[1..3]) == Left (3`:|`

[1,2]) topSort (`circuit`

[1..3] +`circuit`

[3,2,1]) == Left (3`:|`

[2]) topSort (1*2 + 2*1 + 3*4 + 4*3 + 5*1) == Left (1`:|`

[2]) fmap (`flip`

`isTopSortOf`

x) (topSort x) /= Right False topSort .`vertices`

== Right .`nub`

.`sort`

isAcyclic :: AdjacencyIntMap -> Bool Source #

# Correctness properties

isDfsForestOf :: Forest Int -> AdjacencyIntMap -> Bool Source #

Check if a given forest is a correct *depth-first search* forest of a graph.
The implementation is based on the paper "Depth-First Search and Strong
Connectivity in Coq" by François Pottier.

isDfsForestOf []`empty`

== True isDfsForestOf [] (`vertex`

1) == False isDfsForestOf [Node 1 []] (`vertex`

1) == True isDfsForestOf [Node 1 []] (`vertex`

2) == False isDfsForestOf [Node 1 [], Node 1 []] (`vertex`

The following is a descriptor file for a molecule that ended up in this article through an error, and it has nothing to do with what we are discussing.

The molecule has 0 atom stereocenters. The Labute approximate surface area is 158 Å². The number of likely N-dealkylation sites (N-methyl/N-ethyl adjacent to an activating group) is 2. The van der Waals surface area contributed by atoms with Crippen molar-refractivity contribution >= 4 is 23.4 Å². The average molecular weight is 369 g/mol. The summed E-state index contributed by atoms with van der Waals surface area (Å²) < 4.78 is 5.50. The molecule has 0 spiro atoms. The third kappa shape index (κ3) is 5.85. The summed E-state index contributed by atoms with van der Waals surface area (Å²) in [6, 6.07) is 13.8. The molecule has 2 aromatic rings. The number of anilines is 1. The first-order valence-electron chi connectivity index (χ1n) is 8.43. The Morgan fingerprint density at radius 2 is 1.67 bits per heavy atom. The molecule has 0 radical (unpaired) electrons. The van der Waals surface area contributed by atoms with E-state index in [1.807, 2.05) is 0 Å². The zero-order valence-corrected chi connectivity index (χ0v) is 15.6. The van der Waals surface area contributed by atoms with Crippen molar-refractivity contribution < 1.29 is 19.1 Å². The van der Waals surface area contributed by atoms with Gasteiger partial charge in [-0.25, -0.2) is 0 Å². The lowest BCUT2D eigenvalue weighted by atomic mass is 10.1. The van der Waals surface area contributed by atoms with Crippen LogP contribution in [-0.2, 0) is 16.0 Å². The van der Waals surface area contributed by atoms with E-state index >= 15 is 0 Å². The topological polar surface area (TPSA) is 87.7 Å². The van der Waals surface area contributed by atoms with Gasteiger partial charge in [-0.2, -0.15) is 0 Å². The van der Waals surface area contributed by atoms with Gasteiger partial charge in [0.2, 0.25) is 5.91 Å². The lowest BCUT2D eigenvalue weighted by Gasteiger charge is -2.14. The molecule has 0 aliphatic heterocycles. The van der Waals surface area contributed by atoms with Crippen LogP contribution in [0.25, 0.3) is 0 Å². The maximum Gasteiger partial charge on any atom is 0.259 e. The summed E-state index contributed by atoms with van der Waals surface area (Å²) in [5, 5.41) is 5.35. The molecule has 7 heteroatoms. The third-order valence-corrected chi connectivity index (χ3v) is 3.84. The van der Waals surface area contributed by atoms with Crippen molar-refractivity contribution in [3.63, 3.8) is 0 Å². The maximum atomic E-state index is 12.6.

1) == False isDfsForestOf [Node 1 []] (`edge`

1 1) == True isDfsForestOf [Node 1 []] (`edge`

1 2) == False isDfsForestOf [Node 1 [], Node 2 []] (`edge`

1 2) == False isDfsForestOf [Node 2 [], Node 1 []] (`edge`

1 2) == True isDfsForestOf [Node 1 [Node 2 []]] (`edge`

1 2) == True isDfsForestOf [Node 1 [], Node 2 []] (`vertices`

[1,2]) == True isDfsForestOf [Node 2 [], Node 1 []] (`vertices`

[1,2]) == True isDfsForestOf [Node 1 [Node 2 []]] (`vertices`

[1,2]) == False isDfsForestOf [Node 1 [Node 2 [Node 3 []]]] (`path`

[1,2,3]) == True isDfsForestOf [Node 1 [Node 3 [Node 2 []]]] (`path`

[1,2,3]) == False isDfsForestOf [Node 3 [], Node 1 [Node 2 []]] (`path`

[1,2,3]) == True isDfsForestOf [Node 2 [Node 3 []], Node 1 []] (`path`

[1,2,3]) == True isDfsForestOf [Node 1 [], Node 2 [Node 3 []]] (`path`

[1,2,3]) == False

isTopSortOf :: [Int] -> AdjacencyIntMap -> Bool Source #

Check if a given list of vertices is a correct *topological sort* of a graph.

isTopSortOf [3,1,2] (1 * 2 + 3 * 1) == True isTopSortOf [1,2,3] (1 * 2 + 3 * 1) == False isTopSortOf [] (1 * 2 + 3 * 1) == False isTopSortOf []`empty`

== True isTopSortOf [x] (`vertex`

x) == True isTopSortOf [x] (`edge`

x x) == False